- The Washington Times - Saturday, June 27, 2020

The airwaves are filled these days with experts telling us and each other that America has reached a “tipping point,” that public attitudes toward race, crime, the police and even socialism have changed virtually overnight so that issues believed marginal just a few weeks or months ago are now mainstream.

They are certain that we are on the verge of a radical or progressive realignment that will finally, as Barack Obama declared after his election, “fundamentally transform” America.

There are superficial signs that this might be so, but pardon the skepticism of some who have heard it all before. Too many Americans tend to ignore history and its lessons assuming that whatever happened in the past is somehow 1960s was that society was not only in upheaval, but that the young people demonstrating for justice and an end to the war raging in Vietnam were leading a popular movement that would transform the country.

The civil rights struggles of the decade had elicited both public sympathy and anger as families gathered in front of their televisions to witness firehoses, police dogs and club-wielding cops savage demonstrators. The public hung on the words of Martin Luther King Jr., cheered his “March on Washington” and Congress responded by passing landmark civil rights legislation that wouldn’t have made it to the floors of the House or Senate a few short years before.

The polling then was not as sophisticated as it is today, but it did show growing public support for the changes progressives of the day sought or at least until things turned violent in the wake of King’s assassination in 1968. The understandable rage of a community violently robbed of its hero erupted into riots that devastated major American cities and created a public backlash that doomed the political hopes of those who had been so sure they were on the verge of success.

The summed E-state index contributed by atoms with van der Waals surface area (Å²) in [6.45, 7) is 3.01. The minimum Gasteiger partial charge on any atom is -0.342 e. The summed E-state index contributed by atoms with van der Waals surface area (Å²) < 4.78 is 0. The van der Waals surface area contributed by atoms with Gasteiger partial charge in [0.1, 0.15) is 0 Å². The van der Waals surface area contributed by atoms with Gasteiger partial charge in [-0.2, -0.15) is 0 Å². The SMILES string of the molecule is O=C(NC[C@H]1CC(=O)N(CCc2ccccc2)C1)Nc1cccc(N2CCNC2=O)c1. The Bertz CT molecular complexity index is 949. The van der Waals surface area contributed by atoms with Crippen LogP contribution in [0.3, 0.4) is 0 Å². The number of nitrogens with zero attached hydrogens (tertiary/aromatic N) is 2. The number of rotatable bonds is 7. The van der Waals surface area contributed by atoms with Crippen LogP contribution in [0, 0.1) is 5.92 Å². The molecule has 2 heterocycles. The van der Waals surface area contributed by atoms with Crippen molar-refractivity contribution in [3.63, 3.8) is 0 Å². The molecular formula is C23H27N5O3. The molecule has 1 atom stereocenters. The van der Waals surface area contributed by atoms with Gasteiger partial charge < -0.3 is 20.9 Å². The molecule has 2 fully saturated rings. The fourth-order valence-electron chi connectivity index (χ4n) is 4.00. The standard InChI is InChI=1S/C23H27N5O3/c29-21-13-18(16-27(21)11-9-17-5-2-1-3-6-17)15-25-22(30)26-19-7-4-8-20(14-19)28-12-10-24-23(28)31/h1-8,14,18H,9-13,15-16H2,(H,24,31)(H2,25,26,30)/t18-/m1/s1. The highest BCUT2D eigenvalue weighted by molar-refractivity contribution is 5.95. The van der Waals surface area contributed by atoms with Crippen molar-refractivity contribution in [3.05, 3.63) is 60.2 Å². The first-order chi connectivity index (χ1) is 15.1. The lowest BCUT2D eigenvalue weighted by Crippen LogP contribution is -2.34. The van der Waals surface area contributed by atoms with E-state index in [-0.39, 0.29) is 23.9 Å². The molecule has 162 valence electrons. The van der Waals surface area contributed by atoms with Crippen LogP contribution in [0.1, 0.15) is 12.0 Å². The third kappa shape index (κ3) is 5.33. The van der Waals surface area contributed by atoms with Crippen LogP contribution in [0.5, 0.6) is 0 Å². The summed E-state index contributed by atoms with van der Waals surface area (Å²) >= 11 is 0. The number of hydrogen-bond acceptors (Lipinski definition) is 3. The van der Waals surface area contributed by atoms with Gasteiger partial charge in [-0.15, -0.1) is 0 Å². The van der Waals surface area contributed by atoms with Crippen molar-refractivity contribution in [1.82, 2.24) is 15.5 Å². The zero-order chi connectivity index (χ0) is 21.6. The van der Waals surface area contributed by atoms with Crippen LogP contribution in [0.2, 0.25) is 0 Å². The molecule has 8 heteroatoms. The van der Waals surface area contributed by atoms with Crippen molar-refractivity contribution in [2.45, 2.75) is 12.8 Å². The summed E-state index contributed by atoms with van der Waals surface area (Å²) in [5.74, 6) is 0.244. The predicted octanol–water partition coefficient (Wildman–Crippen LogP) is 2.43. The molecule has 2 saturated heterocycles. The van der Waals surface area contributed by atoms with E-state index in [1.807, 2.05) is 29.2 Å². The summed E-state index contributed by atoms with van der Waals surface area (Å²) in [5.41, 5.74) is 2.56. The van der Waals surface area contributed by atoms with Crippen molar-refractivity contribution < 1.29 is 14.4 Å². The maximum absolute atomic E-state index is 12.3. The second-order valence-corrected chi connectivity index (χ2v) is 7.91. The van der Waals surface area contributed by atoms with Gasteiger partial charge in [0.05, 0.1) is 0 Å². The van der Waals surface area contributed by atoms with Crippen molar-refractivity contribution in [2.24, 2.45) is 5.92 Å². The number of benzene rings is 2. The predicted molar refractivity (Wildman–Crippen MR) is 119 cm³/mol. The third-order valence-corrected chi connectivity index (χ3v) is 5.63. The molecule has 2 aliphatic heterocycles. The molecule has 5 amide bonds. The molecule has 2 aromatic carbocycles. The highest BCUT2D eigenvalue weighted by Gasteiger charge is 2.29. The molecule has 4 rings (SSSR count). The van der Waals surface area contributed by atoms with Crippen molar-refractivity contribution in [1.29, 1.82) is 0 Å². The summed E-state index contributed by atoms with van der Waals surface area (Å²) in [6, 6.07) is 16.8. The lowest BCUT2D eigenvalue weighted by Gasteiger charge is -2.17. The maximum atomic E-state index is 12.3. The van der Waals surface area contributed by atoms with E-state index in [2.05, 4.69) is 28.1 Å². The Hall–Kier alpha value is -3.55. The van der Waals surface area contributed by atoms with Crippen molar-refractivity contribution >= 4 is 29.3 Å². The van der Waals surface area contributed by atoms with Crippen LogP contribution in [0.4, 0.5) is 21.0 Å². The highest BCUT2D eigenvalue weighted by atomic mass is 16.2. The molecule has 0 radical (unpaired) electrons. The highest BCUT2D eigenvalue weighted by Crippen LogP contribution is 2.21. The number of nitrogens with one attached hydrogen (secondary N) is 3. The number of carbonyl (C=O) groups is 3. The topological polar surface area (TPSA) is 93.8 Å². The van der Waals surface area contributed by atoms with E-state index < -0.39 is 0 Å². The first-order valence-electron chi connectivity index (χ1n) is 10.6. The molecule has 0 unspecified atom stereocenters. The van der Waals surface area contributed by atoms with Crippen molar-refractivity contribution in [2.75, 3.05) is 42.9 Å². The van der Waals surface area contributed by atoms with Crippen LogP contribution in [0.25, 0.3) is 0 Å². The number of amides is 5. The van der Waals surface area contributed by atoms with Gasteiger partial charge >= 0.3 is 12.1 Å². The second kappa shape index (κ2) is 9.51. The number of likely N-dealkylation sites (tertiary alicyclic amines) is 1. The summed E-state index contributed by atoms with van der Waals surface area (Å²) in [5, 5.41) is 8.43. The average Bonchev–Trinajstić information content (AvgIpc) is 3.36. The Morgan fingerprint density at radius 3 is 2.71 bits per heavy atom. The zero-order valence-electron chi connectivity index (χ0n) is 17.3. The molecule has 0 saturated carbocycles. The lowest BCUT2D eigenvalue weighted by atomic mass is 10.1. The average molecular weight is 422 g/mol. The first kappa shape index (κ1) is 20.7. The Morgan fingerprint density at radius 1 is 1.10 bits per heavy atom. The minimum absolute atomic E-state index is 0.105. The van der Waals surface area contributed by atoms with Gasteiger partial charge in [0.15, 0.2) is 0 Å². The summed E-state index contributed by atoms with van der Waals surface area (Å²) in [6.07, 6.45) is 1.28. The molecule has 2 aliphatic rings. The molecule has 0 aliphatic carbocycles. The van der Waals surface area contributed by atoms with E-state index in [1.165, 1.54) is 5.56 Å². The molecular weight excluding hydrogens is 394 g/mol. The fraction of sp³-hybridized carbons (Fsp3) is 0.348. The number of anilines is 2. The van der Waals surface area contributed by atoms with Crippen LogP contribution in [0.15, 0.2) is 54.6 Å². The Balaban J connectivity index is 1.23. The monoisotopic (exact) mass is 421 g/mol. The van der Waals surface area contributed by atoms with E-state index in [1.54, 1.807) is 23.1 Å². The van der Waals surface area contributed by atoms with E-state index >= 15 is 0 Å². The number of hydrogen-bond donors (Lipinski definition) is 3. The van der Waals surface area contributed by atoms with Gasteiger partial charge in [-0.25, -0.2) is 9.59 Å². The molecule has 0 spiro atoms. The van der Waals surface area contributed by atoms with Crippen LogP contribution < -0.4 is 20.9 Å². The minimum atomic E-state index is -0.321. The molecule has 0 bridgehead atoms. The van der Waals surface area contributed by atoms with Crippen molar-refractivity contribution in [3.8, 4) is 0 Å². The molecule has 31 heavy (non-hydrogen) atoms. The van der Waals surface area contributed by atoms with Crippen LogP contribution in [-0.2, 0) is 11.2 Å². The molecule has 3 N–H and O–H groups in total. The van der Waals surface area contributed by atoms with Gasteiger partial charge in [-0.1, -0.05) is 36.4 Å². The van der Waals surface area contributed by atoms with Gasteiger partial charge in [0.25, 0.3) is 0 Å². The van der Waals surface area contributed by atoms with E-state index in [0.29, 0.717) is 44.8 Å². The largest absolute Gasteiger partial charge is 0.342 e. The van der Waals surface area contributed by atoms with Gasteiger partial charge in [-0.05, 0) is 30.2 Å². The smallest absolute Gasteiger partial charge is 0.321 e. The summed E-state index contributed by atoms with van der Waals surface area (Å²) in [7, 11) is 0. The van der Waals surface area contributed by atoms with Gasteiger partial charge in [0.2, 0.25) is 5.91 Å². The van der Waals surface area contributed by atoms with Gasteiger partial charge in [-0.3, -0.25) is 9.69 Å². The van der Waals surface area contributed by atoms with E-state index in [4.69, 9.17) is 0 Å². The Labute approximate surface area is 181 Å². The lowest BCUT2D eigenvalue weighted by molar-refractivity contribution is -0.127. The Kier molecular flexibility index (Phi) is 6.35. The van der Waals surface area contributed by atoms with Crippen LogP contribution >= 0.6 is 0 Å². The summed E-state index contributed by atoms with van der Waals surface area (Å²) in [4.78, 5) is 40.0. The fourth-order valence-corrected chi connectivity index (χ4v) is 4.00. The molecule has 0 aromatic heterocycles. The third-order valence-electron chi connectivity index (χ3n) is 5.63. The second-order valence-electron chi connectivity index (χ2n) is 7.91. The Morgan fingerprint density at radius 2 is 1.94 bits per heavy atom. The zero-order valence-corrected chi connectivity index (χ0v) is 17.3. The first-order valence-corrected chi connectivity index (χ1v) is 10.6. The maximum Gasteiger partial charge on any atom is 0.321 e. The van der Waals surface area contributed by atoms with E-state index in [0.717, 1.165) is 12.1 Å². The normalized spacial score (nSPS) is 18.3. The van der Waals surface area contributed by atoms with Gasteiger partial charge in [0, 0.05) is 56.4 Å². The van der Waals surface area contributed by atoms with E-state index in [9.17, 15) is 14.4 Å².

In the days following the King assassination, riots broke out in dozens of American cities. In Washington, D.C., alone more than a thousand buildings were put to the torch and the National Guard was called in to restore order. Similar riots took place in Baltimore and Chicago, where 11 people were killed. What the public now saw was not police violence against peaceful protesters, but random violence initiated by the protesters themselves.

As the 1968 elections approached, the talk turned to “law and order” and something Republican presidential candidate Richard Nixon began calling a “silent majority” he believed was watching the violence tearing the nation apart in horror.

The very idea that such a majority existed was not taken very seriously by the liberal media, which didn’t much like Nixon anyway and dismissed him as “appealing to the worst instincts” of the American people. Post-election analysts found that the media had leaned heavily toward his Democratic opponent and that much of the coverage Nixon received was negative rather than neutral.

But Nixon won and Republicans won the White House on Nov. 5 of that year and his party picked up seats in both Houses of Congress. Since then, pundits and academics have poured over the 1968 results and polls to determine just what happened. Perhaps the most interesting analysis has been done by Princeton professor Omar Wasow, who has written extensively on the political impact violent and non-violent protests of the Sixties.

Wasow finds that the non-violent Civil Rights protests of the Sixties changed attitudes and policies as public understanding of the plight of Black Americans increased and that support for legislative and legal measures to deal with discrimination increased even further as authorities in the South were seen as resorting to violence to quell the protests. 

In the wake of the King assassination, however, the protests turned violent and the public perception shifted against the protesters, who many saw as a threat to the very fabric of society. On Election Day, according to Mr. Wasow, as many as 8% of voters who might earlier have voted for the Democratic nominee shifted to Nixon.

These were voters who had sympathized and supported the earlier non-violent protests, but turned off when they saw the protesters themselves initiating violence. Their desire for stability and “normalcy” moved them to the right and turned the White House over to the Republicans.

We live in different times and it is possible that this won’t happen again this fall, but it could and if it does, the rioters who have burned police stations, destroyed hundreds of businesses in dozens of cities and demanded defunding the police who for all their faults are perceived by most Americans as essential to the maintenance of order, will have reelected a president they despise.

And George Santayana will have been proved right once again.

• David Keene is an editor at large for The Washington Times.

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